Cloud Endpoints with Dan Ciruli and Sepehr Ebrahimzadeh

Google Cloud Endpoints has recently been rereleased and Dan Ciruli and Sep Ebrahimzadeh join us this episode to tell your cohosts Mark and Francesc everything there is to know about it.

About Dan

Dan Ciruli is a product manager at Google who works on Cloud Endpoints and API infrastructure. He used to play a lot of ultimate when he had knees and write a lot of software when he had time. He’ll try to speak Spanish to you if you give him a chance.

About Sepehr

Sepehr (Sep) Ebrahimzadeh is a Technical Lead software engineer at Google who works on Cloud Endpoints and API infrastructure. Jack of all trades, master of none! Sepehr is passionate about APIs and Cloud Computing. He has previously contributed to Google’s Compute Engine and Deployment Manager products as well as Amazon’s EC2.

Cool things of the week
  • Apache Kafka for GCP users: connectors for Pub/Sub, Dataflow and BigQuery Big Data blog
Question of the week

Access the Google Cloud Metadata service from App Engine with the Google Compute API

FRANCESC: Hello, and welcome to episode number 44 of the weekly

MARK: Hey, Francesc. How are you doing today?

FRANCESC: Very happy to have you back. How was Strange Loop?

MARK: Strange Loop was fantastic. That is definitely one of my favorite conferences of the year.

FRANCESC: I'm very jealous of the T-shirt you're wearing right now. I think we should tweet a picture of that because that's pretty amazing.

MARK: Yeah, they have a great "Stranger Things" themed Strange Loop T-shirt. It's very well done.

FRANCESC: Yeah, it is very cool. I kind of want one now. But anyway, so today we're going to be talking with two of our coworkers, Dan Ciruli and Sep Ebrahimzadeh, both working in Google Cloud Endpoints.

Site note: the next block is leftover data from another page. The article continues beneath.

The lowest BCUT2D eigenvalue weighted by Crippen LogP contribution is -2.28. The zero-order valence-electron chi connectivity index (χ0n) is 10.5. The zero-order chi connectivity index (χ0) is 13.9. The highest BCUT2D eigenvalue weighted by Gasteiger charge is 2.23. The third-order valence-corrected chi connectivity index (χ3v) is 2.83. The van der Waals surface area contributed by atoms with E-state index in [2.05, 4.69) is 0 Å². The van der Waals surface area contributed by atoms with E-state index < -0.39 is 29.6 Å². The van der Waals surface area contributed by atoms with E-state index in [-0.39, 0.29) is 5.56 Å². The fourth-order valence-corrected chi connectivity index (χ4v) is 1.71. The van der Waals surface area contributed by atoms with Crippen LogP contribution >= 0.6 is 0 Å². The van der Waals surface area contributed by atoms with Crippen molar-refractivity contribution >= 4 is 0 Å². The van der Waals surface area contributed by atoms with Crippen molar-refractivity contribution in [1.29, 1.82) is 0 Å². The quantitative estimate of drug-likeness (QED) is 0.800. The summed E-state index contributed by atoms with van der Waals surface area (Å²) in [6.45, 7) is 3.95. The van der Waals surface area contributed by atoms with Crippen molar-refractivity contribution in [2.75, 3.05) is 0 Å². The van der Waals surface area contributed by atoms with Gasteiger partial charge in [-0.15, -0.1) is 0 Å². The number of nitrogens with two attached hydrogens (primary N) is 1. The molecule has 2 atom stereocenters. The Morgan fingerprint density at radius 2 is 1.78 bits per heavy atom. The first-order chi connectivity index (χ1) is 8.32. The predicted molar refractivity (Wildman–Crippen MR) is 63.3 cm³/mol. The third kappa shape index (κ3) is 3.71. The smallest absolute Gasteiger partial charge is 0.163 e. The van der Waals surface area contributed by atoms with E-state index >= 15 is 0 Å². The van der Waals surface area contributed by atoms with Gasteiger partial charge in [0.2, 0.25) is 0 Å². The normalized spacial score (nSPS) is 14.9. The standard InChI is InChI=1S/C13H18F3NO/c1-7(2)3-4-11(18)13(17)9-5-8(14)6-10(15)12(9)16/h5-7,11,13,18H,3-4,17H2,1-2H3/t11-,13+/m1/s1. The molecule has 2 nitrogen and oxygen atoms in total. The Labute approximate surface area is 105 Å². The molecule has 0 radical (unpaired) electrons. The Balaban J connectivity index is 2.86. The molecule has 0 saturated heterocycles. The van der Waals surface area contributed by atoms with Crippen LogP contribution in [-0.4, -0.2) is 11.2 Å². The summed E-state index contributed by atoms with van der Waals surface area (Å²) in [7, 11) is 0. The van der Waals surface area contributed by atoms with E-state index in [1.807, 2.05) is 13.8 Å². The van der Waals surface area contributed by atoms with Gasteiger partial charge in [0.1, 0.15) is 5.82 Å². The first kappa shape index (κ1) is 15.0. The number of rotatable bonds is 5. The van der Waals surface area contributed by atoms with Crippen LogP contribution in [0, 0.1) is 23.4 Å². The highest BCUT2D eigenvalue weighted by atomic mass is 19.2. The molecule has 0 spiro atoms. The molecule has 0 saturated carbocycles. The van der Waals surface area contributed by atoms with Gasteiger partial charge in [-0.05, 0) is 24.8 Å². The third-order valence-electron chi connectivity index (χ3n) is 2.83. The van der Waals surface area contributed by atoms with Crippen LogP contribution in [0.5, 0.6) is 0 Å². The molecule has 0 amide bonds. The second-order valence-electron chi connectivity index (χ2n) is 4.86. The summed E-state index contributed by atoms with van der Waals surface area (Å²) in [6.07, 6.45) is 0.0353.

MARK: Yeah, we have a really interesting conversation about what Endpoints is, what it does, why you'd want to use it, how you can use it, not just within Google Cloud, but also across Cloud. It's not really, really cool.

FRANCESC: Yeah, it is very interesting, especially if you are serving any kind of API, I think that it is worth for you listening to this interview. You're going to learn some stuff and maybe make your life easier.

MARK: Yeah, I think I actually want to integrate it into some demos that I have now.

FRANCESC: I'm going to integrate it with some demos that I have. I'm already working on it. And it is actually incredibly nice, especially not having to deal with OAuth2.

MARK: Yes.

FRANCESC: Because it is not my thing. Anyway, but then after that, we'll have the Question of the Week. And today we do not have the Cool Things of the Week. We have the Questions of the Week.

MARK: Yeah.

FRANCESC: We're going to have two Questions of the Week. One is related to a topic that we covered before in a Question of the Week, so how to access metadata from App Engine. The second one is more about, OK, so I have a bunch of different front ends to my back end. How do I manage this thing make it usable and as simple as possible? But before that, we're going to have the Cool Thing of the Week, which is about a German philosopher?